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Four in 10 girls born today is expected to live to 100, according to a respected health economist writing in the online edition of the British Medical Journal.John Appleby, chief economist at the King’s Fund, said just 13 per cent of girls born in 1951 were expected to reach their centenary.
But among those born this year, just under 40 per cent are forecast to reach 100, according to the Office for National Statistics . If trends continue, the majority of girls born in 2060 – some 60 per cent – will live to see 2160.
Life expectancy is shorter for boys but is gaining ground, especially among wealthier parts of the population.
Professor Appleby warned that although life expectancy was increasing, one could not assume people would have healthier old ages – raising the prospect of a “scrabble for resources” to cope with ever increasing numbers of infirm elderly people.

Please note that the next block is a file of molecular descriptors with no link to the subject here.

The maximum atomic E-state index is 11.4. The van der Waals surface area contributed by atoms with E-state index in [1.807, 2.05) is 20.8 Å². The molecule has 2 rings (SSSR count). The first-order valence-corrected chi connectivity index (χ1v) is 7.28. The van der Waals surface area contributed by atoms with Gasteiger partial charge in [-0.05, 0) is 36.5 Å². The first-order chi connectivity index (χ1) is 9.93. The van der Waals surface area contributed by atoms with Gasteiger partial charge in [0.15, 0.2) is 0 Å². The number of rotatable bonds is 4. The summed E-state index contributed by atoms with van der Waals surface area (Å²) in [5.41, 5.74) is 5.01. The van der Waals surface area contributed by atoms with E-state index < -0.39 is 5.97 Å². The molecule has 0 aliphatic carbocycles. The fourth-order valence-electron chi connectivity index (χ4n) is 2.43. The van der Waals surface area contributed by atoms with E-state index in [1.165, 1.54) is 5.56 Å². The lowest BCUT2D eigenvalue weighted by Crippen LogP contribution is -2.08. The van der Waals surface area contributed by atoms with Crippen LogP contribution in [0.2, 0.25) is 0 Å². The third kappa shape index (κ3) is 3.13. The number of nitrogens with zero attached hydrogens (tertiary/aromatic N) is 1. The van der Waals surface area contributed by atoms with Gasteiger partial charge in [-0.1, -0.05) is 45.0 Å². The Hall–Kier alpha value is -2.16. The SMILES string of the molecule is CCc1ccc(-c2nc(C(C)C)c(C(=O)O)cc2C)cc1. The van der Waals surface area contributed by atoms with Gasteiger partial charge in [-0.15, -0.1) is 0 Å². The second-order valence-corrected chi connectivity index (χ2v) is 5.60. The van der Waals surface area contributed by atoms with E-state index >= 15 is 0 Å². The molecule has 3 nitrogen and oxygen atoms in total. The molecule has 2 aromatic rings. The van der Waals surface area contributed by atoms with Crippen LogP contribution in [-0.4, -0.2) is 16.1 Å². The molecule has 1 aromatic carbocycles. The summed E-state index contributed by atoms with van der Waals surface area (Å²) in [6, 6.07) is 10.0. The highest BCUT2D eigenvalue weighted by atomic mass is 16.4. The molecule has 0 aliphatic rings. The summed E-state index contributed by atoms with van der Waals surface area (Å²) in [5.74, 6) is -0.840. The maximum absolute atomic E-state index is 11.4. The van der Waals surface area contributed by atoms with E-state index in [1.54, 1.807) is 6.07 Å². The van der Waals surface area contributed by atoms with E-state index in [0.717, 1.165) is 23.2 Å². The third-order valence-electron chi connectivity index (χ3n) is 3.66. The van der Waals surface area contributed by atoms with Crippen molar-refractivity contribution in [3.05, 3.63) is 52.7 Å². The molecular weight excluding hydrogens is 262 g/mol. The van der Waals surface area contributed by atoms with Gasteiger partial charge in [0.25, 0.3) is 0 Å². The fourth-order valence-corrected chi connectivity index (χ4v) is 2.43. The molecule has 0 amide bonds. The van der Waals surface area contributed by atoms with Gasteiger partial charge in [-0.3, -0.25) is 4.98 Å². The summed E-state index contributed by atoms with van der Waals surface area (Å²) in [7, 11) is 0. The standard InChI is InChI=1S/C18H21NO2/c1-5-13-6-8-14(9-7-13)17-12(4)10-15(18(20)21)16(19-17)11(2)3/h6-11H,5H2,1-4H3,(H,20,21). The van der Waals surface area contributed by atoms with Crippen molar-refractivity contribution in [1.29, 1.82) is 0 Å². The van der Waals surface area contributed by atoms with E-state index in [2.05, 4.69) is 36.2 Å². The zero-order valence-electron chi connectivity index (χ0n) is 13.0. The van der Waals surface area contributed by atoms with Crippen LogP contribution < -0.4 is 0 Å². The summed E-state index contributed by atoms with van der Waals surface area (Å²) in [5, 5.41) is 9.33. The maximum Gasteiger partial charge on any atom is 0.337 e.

He wrote : “Living longer is a good thing but not much fun if those extra years are lived in pain and discomfort.
“How healthy humans will be in the future is an open question, but historically at least … previous gains in health life expectancy have more to do with reductions in mortality than reductions in years lived in disability.”
Increasing longevity has taken many people by surprise. While demographers had expected the increase to plateau in recent years, that has not happened and lifespans seem to be soaring ahead.
Prof Appley also asked: “As more and more people live to older ages what will happen to the world’s population?
“Could we find our aged selves scrabbling for resources as the world’s population explodes?”
However, he concluded this was “very unlikely” as the increase in the world’s population rate was slowing.
Such a benign conclusion is not shared by others, who fear slowing population growth will exacerbate the problem. If fewer babies are born, that will mean less people of working age to support growing numbers in retirement, say many experts.
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